Two objects from Magical Consciousness, the current exhibition at the Arnolfini caught my eye a few years ago, one a modern artwork by Ula Dajerling Amnesia and Oscillation 2009, the other an Aztec mirror made from obsidian, AD 1325-1521. Each is an example of, or reference to, a simple yet powerful technology of divination. From the exhibition guide:
Every year in Poland on the last day before advent (Andrzejki or St Andrews Day) a traditional divining custom of pouring hot wax into cold water takes place. The abstract wax shapes that solidify in the water are used to tell people’s fortunes for the coming year. The formless black mass is used as a device for creating images of the future, yet can be interpreted differently in different contexts: a bird appearing the wax could be considered as a crow (portend of doom) or alternatively as a dove (messenger of peace).
Obsidian is a naturally occurring black, volcanic glass found in the highland areas of Mesoamerica, traditionally used in the manufacture of cutting tools. For the Aztecs, obsidian took on a much more auspicious function and they believed the highly reflective polished surface of obsidian enabled them to look into the future. Also referred to as the ‘smoking mirror’, Aztec priests would gaze into the obsidian and wait for a cloud of smoke to appear. Once the smoke had parted, the mirror would reveal an image detailing the future […] Also known as the god of the obsidian, [the warrior god] Tezacatlipoca is often portrayed in the guise of a sorceror with an obsidian mirror attached to both his head and foot, and an obsidian blade strapped to his body.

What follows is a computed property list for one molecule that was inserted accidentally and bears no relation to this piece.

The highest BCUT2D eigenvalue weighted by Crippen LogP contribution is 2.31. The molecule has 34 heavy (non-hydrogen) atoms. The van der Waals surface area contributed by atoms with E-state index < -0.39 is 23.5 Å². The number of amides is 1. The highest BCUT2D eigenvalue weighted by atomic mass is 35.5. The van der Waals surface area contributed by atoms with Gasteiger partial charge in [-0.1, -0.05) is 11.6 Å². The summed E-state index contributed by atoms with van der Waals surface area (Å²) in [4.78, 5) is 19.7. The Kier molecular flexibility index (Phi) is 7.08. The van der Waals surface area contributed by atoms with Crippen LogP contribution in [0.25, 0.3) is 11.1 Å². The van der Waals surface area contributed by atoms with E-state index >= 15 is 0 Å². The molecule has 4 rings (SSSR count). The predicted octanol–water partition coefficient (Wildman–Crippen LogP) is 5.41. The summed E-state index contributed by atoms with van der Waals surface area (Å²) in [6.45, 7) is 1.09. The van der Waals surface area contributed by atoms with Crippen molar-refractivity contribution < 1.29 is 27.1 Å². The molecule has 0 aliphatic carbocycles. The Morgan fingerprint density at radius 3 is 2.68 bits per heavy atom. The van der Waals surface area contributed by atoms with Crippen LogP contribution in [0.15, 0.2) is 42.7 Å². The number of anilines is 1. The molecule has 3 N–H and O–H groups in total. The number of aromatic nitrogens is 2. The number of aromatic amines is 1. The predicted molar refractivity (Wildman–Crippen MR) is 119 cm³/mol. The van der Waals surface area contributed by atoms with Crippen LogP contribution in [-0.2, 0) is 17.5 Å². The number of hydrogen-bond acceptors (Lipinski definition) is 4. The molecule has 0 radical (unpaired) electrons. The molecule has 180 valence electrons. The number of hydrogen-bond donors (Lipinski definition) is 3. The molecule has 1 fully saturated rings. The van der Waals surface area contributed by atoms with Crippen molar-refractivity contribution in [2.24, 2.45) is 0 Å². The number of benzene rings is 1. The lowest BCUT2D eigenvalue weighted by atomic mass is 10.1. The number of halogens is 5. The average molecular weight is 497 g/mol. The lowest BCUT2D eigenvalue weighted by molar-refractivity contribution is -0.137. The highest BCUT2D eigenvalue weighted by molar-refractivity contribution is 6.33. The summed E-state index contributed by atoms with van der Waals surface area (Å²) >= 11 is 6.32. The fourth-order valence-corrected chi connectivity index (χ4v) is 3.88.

Just as money is the ideal means of exchange, magic is the ideal means of technical production. And just as money values pervade the world of commodities, so that it is impossible to think of an object without thinking at the same time of its market price, so magic, as the ideal technology, pervades the technical domain… (Gell 1999: 181).